Any performance advantages over maple?
I think I read somewhere that bamboo boards have more pop. The drier the material (whether it be maple or bamboo), the more it pops. We try our best to be consistent to the quality of our boards. I don’t think it’s particularly different, the pops on bamboo and maple.
What have been some of the biggest challenges in starting up your own board company?
The biggest challange would be setting up the workshop. It’s taking me some time to invest on the space, equipments and machinaries, I’m still working on it step by step. I’m not in a rush though, I’d like to make sure that I know the process well, starting from looking for the right materials, finding efficient equipments, up to the waste management.
What was your biggest success so far?
I was so stoked to see my surfboards being appreciated and used by some of my skateboard heroes like Steve Caballero and Salman Agah. They were using the surfboard version of their notable skateboards. When I saw them and people from different countries use my boards, it became clear that making surfboards and skateboards for me is more than just business. It’s the connection and friendship that touch me the most.
‘Ben Koppl (ig @rollersurfer). I love his style, his tricks are always seems original and creative to me. He reminds me of how skatebording is all about having fun.’
Are you sponsoring any skaters? If so, are they all from Indonesia? I’ve just started making bamboo boards so my mind is occupied with its development. However, I have given out some boards to support the homies in Bandung. It matters much for me to have my boards accepted by the locals, their inputs have always been insightful.
If you could pick one pro-skater to ride for Lucas&Sons, who would it be and why? Ben Koppl (ig @rollersurfer). I love his style, his tricks are always seems original and creative to me. He reminds me of how skatebording is all about having fun.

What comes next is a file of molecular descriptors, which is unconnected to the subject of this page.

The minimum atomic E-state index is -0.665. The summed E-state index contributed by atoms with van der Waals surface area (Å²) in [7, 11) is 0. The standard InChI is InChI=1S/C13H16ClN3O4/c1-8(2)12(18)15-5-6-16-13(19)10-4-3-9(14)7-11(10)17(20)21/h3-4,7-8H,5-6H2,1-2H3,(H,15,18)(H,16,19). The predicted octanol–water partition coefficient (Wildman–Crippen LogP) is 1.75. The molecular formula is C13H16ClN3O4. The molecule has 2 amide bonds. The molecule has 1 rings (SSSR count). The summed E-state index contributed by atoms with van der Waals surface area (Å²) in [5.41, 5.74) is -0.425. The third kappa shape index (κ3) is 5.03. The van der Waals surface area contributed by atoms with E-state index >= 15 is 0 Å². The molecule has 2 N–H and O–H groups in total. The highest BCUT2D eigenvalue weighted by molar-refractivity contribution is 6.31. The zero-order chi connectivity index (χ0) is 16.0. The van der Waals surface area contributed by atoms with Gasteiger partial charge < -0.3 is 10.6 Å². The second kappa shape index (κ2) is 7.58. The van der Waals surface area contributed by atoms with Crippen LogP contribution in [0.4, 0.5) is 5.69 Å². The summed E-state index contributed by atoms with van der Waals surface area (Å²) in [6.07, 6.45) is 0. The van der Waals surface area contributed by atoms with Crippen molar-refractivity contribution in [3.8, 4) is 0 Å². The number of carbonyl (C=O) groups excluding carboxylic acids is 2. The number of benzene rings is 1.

Which Skateboard brand inspires you most at the moment and why? Powell Peralta has always been my child hood hero. Right now, New Deal Skateboards inspires me a lot because when they introduce a brand they actually produce the boards themselves. I love brands that shows its soul, their hard work and energy actually transpires even through social media screens.
What are your plans with Lucas&Sons Skateboarding?
I guess, I’m focusing on setting up my workshop to be a better place, not only to produce boards but also include the skate scene, especially in Bandung, into the development. I’m hoping one day my workshop can support more skaters to work and develop their ideas. At the end of the day, if we want the scene to grow, it takes everyone to be happy, not only one or two successful people.
Last question. If you could interview one person, who would it be and why?
I’d love to chat with Professor Schmitt, the owner of New Deal Skateboards and Psstix.
What would you ask him?
A lot (laughing). I can’t think of any specific questions but I know I’ll start by thanking him for inspiring me a lot. Maybe the main question would be: what keeps him going.
‘At the end of the day, if we want the scene to grow, it takes everyone to be happy, not only one or two successful people.’